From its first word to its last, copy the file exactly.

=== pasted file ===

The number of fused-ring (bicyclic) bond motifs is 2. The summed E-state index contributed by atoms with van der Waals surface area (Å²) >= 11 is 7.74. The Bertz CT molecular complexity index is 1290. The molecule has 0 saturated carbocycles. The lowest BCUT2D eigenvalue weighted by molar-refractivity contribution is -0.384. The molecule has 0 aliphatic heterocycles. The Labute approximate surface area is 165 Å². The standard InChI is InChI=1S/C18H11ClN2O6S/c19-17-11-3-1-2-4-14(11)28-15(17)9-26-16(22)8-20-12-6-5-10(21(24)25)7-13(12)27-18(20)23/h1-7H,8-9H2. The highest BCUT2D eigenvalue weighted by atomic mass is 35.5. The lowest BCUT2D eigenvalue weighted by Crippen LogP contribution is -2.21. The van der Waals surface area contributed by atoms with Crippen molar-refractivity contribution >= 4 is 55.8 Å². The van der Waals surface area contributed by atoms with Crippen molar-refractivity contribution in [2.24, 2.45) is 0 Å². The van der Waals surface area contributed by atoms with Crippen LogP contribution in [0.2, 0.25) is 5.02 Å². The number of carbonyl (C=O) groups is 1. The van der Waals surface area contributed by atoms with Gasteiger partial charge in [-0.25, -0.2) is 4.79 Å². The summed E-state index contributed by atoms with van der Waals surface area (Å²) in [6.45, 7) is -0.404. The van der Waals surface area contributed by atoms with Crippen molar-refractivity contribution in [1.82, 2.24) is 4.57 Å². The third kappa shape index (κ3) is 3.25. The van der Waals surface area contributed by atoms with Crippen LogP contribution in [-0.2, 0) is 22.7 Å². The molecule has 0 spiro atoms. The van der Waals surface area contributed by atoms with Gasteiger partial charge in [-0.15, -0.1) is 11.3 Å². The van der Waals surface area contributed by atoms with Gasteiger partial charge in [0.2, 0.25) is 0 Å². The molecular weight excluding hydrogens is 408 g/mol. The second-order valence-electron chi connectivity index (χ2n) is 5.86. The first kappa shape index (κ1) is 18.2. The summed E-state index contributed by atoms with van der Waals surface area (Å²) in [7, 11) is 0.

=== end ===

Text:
The number of fused-ring (bicyclic) bond motifs is 2. The summed E-state index contributed by atoms with van der Waals surface area (Å²) >= 11 is 7.74. The Bertz CT molecular complexity index is 1290. The molecule has 0 saturated carbocycles. The lowest BCUT2D eigenvalue weighted by molar-refractivity contribution is -0.384. The molecule has 0 aliphatic heterocycles. The Labute approximate surface area is 165 Å². The standard InChI is InChI=1S/C18H11ClN2O6S/c19-17-11-3-1-2-4-14(11)28-15(17)9-26-16(22)8-20-12-6-5-10(21(24)25)7-13(12)27-18(20)23/h1-7H,8-9H2. The highest BCUT2D eigenvalue weighted by atomic mass is 35.5. The lowest BCUT2D eigenvalue weighted by Crippen LogP contribution is -2.21. The van der Waals surface area contributed by atoms with Crippen molar-refractivity contribution >= 4 is 55.8 Å². The van der Waals surface area contributed by atoms with Crippen molar-refractivity contribution in [2.24, 2.45) is 0 Å². The van der Waals surface area contributed by atoms with Crippen LogP contribution in [0.2, 0.25) is 5.02 Å². The number of carbonyl (C=O) groups is 1. The van der Waals surface area contributed by atoms with Gasteiger partial charge in [-0.25, -0.2) is 4.79 Å². The summed E-state index contributed by atoms with van der Waals surface area (Å²) in [6.45, 7) is -0.404. The van der Waals surface area contributed by atoms with Crippen molar-refractivity contribution in [1.82, 2.24) is 4.57 Å². The third kappa shape index (κ3) is 3.25. The van der Waals surface area contributed by atoms with Crippen LogP contribution in [-0.2, 0) is 22.7 Å². The molecule has 0 spiro atoms. The van der Waals surface area contributed by atoms with Gasteiger partial charge in [-0.15, -0.1) is 11.3 Å². The van der Waals surface area contributed by atoms with Gasteiger partial charge in [0.2, 0.25) is 0 Å². The molecular weight excluding hydrogens is 408 g/mol. The second-order valence-electron chi connectivity index (χ2n) is 5.86. The first kappa shape index (κ1) is 18.2. The summed E-state index contributed by atoms with van der Waals surface area (Å²) in [7, 11) is 0.